Each time I’ve visited Capitano, I’ve had a wonderful experience. It’s reasonably priced, it has a great vibe, the seasonal changing menu is always exciting – there’s never fewer than five things I’d like to order – and as proven with my most recent visit, they’re great with dietary intolerances.
It’s common knowledge that I am Team Pasta as opposed to Team Pizza, but Italian restaurant Primo in Northcote had received such rave reviews that I was willing to loosen my stance for a night.
As is family tradition, we ventured to Lupo to celebrate Whatever Floats Your Bloat Bro’s birthday because nothing symbolises a special occasion in my family more than a big bowl of pasta (or a risotto if you’re the rice-loving Papa Whatever Floats Your Bloat).
A new pasta bar has come to occupy 214 St Georges Road and without any identifying storefront name save for the ‘good times’ sign emblazoned on the yellow façade of the building, the pasta bar is aptly known as Good Times.
Manned by Matt Piccone of Pellegrini’s fame, after his 19 years as a barista there, and his partner Julia Piccone, Pentolina has some serious Pugliese chops underpinning it.
Postmistress is great at catering to various dietary requirements – two of the pasta dishes were naturally gluten-free and pizzas came with the option of gluten-free bases.
Umberto is the ideal place to celebrate a milestone if you’re not into stiff restaurants and contrived food – the dishes are honest and down-to-earth, the restaurant is charming and comfortable, and the waitstaff are pleasant to a fault.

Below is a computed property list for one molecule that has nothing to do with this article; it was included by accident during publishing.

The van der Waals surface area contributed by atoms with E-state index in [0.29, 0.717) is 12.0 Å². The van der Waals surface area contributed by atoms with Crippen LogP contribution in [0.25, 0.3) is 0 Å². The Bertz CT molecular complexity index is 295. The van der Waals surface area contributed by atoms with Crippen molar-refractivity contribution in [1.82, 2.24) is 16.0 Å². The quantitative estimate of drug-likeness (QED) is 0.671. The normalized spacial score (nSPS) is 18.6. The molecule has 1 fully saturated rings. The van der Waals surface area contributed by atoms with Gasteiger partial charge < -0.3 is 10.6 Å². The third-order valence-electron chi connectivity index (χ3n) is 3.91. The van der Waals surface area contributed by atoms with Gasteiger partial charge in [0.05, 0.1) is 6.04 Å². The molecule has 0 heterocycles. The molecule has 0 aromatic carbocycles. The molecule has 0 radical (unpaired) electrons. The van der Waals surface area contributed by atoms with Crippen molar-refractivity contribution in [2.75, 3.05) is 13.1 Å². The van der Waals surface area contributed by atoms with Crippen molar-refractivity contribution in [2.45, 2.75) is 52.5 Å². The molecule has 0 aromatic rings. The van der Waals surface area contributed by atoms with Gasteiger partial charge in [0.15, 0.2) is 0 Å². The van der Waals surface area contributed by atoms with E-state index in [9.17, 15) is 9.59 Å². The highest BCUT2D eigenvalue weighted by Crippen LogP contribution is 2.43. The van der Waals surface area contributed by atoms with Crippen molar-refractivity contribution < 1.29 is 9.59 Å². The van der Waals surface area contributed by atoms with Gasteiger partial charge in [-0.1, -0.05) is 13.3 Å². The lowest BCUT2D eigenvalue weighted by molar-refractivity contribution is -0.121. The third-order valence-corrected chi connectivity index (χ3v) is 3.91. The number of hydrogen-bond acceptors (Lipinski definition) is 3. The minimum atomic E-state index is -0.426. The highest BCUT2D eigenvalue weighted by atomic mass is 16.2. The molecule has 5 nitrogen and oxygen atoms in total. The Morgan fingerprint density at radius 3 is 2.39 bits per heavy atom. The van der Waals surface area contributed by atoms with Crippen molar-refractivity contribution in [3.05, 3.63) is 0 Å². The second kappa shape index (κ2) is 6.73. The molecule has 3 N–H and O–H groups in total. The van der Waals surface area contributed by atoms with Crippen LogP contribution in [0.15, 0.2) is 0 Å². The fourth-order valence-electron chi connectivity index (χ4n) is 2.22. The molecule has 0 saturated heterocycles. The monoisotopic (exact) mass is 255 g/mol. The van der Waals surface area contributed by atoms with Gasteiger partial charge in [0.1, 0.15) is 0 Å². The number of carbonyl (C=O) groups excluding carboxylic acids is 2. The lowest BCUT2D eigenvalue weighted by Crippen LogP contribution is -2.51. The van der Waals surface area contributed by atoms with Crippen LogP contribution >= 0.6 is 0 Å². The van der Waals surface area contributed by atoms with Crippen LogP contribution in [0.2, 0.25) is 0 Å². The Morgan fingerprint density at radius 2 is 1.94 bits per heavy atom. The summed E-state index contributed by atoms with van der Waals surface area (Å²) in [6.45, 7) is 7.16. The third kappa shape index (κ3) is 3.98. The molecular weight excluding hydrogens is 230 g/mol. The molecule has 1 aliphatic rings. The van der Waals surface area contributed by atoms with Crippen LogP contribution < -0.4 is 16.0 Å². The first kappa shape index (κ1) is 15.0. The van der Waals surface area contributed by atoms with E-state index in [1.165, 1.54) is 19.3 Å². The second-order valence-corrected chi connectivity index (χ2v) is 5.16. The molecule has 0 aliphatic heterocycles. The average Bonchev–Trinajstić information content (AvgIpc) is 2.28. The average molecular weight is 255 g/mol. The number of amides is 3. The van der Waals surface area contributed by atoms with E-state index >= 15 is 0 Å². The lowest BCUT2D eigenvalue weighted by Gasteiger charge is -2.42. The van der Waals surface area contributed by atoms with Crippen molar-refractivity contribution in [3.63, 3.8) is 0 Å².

If you’re not willing to balance precariously on a high stool at the bar or firm up your Thursday night plans six weeks in advance, Tipo 00 is off limits, which is why it made foodie news when the team behind the famed pasta bar opened sister restaurant Osteria Ilaria a few doors away.
Banish all thoughts of McCain’s cheese and bacon pizza pockets (as satisfying as they can be) because Melbourne chef Guy Grossi has opened up a casual eatery called Pezzo, which specialises in pizza pockets that house ingredients decidedly more gourmet than homebrand cheese and bacon – think calamari, polpette (meatballs) and cotoletta (veal breaded cutlet).
Only upon my usual pre-meal menu stalking activities did I realise that there were entirely separate menus for fructose-intolerant people and vegans respectively at Maccaroni Osteria Italiana i.e. what is this heaven and why had I never heard of it?